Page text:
US President Donald Trump took a crack Monday at the head of the nation's largest federation of labor unions on the US Labor Day holiday after the workers' advocate criticized his threat to exclude Canada from a new NAFTA deal.
Speaking Sunday on Fox News, AFL-CIO president Richard Trumka said it was "pretty hard to see" how Trump's efforts to revamp the North American Free Trade Agreement would work "without having Canada in the deal."
"We've been aggressively pursuing an agreement that works for the workers in all three countries and I can say we're not done yet," Trumka told the Fox network, a favorite among Trump's base.
The US president -- who said last week there's "no political necessity" for Canada to remain in the trade pact -- responded to Trumka with a jab on the final day of America's three-day holiday weekend celebrating the worker.
"Some of the things he said were so against the working men and women of our country, and the success of the U.S. itself, that it is easy to see why unions are doing so poorly," the US president tweeted of Trumka.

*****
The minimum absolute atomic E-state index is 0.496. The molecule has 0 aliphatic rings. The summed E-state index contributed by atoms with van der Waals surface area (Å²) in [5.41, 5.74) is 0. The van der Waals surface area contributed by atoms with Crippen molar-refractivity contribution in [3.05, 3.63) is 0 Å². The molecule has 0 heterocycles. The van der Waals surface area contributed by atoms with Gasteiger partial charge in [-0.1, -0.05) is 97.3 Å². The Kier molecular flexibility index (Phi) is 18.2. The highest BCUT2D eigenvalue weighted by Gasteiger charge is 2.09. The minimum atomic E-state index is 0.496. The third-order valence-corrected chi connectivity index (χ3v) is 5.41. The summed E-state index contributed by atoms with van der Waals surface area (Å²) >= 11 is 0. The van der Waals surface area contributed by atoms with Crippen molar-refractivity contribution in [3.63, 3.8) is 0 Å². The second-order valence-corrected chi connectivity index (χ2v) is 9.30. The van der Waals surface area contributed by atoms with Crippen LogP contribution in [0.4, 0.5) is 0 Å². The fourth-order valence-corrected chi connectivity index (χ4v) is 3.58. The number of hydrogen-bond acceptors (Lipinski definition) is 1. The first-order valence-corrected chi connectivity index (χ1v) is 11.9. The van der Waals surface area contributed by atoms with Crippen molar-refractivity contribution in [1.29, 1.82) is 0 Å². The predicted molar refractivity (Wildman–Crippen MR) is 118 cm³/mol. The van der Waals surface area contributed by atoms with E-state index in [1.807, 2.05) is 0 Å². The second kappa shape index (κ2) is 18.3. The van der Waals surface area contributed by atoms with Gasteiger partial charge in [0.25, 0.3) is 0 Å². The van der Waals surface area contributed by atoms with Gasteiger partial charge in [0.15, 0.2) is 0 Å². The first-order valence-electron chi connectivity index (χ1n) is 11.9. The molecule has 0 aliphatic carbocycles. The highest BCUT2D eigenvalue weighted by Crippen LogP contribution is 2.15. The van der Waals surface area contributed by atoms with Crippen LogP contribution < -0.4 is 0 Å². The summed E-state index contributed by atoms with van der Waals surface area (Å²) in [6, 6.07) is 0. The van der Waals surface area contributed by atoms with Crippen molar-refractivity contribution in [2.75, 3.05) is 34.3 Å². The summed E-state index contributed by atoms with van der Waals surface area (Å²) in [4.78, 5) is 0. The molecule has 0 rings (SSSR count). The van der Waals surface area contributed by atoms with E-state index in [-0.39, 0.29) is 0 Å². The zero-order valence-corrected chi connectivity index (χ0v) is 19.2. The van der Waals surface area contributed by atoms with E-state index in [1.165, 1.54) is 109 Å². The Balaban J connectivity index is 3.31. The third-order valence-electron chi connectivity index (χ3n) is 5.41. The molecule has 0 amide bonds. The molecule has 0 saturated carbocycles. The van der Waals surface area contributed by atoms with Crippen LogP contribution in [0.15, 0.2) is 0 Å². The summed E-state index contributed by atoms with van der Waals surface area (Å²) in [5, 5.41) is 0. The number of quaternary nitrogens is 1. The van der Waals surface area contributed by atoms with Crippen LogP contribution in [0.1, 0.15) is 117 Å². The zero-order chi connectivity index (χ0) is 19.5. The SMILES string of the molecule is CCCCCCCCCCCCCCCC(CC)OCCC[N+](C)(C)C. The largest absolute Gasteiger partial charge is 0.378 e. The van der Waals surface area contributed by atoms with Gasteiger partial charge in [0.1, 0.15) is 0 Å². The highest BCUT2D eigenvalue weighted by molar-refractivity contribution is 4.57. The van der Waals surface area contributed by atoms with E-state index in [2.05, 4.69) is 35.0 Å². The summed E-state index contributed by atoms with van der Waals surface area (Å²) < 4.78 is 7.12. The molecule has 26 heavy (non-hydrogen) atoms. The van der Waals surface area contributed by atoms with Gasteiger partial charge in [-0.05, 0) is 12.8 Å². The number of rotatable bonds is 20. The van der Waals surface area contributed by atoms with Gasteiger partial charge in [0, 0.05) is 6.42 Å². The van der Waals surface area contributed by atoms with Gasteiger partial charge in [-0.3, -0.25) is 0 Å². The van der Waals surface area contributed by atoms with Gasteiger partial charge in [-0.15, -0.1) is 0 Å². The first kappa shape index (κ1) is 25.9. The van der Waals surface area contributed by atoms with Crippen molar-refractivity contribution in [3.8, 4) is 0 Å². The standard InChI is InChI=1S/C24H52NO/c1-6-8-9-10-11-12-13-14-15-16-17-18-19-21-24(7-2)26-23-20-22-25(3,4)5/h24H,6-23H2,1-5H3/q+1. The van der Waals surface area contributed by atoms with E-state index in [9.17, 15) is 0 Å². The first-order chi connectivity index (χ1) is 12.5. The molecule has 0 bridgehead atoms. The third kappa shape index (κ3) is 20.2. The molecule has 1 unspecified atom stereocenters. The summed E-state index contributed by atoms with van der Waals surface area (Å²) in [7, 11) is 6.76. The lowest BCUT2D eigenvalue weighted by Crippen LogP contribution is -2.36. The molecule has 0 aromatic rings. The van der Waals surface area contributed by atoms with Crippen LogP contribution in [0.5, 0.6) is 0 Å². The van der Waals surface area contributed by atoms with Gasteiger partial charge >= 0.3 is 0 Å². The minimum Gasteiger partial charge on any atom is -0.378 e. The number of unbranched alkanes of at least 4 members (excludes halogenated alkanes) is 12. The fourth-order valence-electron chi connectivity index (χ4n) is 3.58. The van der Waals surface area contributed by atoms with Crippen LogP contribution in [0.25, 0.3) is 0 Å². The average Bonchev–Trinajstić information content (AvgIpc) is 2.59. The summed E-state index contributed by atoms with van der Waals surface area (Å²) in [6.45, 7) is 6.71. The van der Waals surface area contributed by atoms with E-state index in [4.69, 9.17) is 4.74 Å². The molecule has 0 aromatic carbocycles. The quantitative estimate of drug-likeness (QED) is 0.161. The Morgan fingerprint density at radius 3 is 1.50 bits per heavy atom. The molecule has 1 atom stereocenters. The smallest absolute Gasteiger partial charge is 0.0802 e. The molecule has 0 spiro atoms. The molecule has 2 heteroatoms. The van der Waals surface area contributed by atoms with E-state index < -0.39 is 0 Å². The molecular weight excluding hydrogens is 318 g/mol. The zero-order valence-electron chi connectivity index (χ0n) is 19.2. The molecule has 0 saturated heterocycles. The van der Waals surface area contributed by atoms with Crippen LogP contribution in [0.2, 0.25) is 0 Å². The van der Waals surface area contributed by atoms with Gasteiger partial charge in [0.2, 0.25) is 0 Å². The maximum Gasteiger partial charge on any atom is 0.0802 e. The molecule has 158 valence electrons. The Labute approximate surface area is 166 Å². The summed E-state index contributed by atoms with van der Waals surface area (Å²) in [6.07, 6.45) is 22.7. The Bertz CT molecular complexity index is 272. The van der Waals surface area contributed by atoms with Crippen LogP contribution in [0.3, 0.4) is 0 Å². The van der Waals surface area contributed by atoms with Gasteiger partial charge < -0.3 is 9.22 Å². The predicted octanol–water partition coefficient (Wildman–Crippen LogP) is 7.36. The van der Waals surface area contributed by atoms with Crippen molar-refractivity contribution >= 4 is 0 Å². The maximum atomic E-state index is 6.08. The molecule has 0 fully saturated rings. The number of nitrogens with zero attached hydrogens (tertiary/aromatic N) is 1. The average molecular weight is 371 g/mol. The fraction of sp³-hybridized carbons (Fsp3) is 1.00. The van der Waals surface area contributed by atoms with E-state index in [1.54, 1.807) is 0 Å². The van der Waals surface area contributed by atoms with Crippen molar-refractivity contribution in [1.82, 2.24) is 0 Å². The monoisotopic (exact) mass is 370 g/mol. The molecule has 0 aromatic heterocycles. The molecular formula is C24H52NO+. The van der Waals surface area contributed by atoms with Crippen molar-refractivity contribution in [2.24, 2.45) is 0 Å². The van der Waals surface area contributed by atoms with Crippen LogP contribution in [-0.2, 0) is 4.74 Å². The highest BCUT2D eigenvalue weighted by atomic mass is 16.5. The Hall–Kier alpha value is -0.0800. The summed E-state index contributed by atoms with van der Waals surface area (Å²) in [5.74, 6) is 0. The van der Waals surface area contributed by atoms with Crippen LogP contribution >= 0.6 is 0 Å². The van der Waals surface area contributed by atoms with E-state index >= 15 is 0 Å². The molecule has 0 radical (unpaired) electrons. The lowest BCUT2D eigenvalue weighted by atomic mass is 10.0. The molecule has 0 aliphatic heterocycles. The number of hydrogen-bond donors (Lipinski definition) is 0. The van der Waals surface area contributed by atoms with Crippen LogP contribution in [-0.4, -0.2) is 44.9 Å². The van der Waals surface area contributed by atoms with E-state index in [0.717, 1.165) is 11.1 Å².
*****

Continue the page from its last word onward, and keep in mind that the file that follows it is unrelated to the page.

Minutes later Trump took on a more jovial tone, tweeting "Happy Labor Day!"
"The U.S. has tremendous upside potential as we go about fixing some of the worst Trade Deals ever made by any country in the world."
In the Fox interview, Trumka also had charged that Trump has "used his office to actively hurt working people."
The AFL-CIO collectively represents 12.5 million workers, and as its head Trumka is an influential voice on trade issues.
In the ongoing NAFTA negotiations, the US and Mexico announced a tentative agreement last week, potentially leaving Canada out in the cold -- although Ottawa's foreign minister Chrystia Freeland insisted a "win-win-win" agreement was within reach.
The White House notified Congress on Friday of its "intent to sign a trade agreement with Mexico -- and Canada, if it is willing -- 90 days from now."
US-Canadian trade talks are set to resume on Wednesday, and Ottawa and Washington still have time to reach an agreement that would keep Canada in the 25-year-old trade pact with Mexico.